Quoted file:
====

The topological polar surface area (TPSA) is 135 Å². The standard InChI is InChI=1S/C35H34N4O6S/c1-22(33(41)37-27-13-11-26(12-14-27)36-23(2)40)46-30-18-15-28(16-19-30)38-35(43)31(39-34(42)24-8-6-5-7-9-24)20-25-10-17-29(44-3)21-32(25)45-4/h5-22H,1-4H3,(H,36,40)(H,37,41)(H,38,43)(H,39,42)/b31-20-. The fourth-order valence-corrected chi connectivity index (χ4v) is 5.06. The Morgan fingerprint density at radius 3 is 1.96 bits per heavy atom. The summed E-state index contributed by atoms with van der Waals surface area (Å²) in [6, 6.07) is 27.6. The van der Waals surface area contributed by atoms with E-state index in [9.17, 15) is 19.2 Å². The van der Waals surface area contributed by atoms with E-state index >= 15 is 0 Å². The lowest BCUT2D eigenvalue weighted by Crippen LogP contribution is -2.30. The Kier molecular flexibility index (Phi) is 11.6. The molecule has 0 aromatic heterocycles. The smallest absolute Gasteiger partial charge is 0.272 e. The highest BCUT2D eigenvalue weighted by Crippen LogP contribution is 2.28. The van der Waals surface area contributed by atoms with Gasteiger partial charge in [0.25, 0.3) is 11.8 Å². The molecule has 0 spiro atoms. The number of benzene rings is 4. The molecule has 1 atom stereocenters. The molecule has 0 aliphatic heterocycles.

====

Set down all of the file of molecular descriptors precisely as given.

The topological polar surface area (TPSA) is 135 Å². The standard InChI is InChI=1S/C35H34N4O6S/c1-22(33(41)37-27-13-11-26(12-14-27)36-23(2)40)46-30-18-15-28(16-19-30)38-35(43)31(39-34(42)24-8-6-5-7-9-24)20-25-10-17-29(44-3)21-32(25)45-4/h5-22H,1-4H3,(H,36,40)(H,37,41)(H,38,43)(H,39,42)/b31-20-. The fourth-order valence-corrected chi connectivity index (χ4v) is 5.06. The Morgan fingerprint density at radius 3 is 1.96 bits per heavy atom. The summed E-state index contributed by atoms with van der Waals surface area (Å²) in [6, 6.07) is 27.6. The van der Waals surface area contributed by atoms with E-state index in [9.17, 15) is 19.2 Å². The van der Waals surface area contributed by atoms with E-state index >= 15 is 0 Å². The lowest BCUT2D eigenvalue weighted by Crippen LogP contribution is -2.30. The Kier molecular flexibility index (Phi) is 11.6. The molecule has 0 aromatic heterocycles. The smallest absolute Gasteiger partial charge is 0.272 e. The highest BCUT2D eigenvalue weighted by Crippen LogP contribution is 2.28. The van der Waals surface area contributed by atoms with Gasteiger partial charge in [0.25, 0.3) is 11.8 Å². The molecule has 0 spiro atoms. The number of benzene rings is 4. The molecule has 1 atom stereocenters. The molecule has 0 aliphatic heterocycles.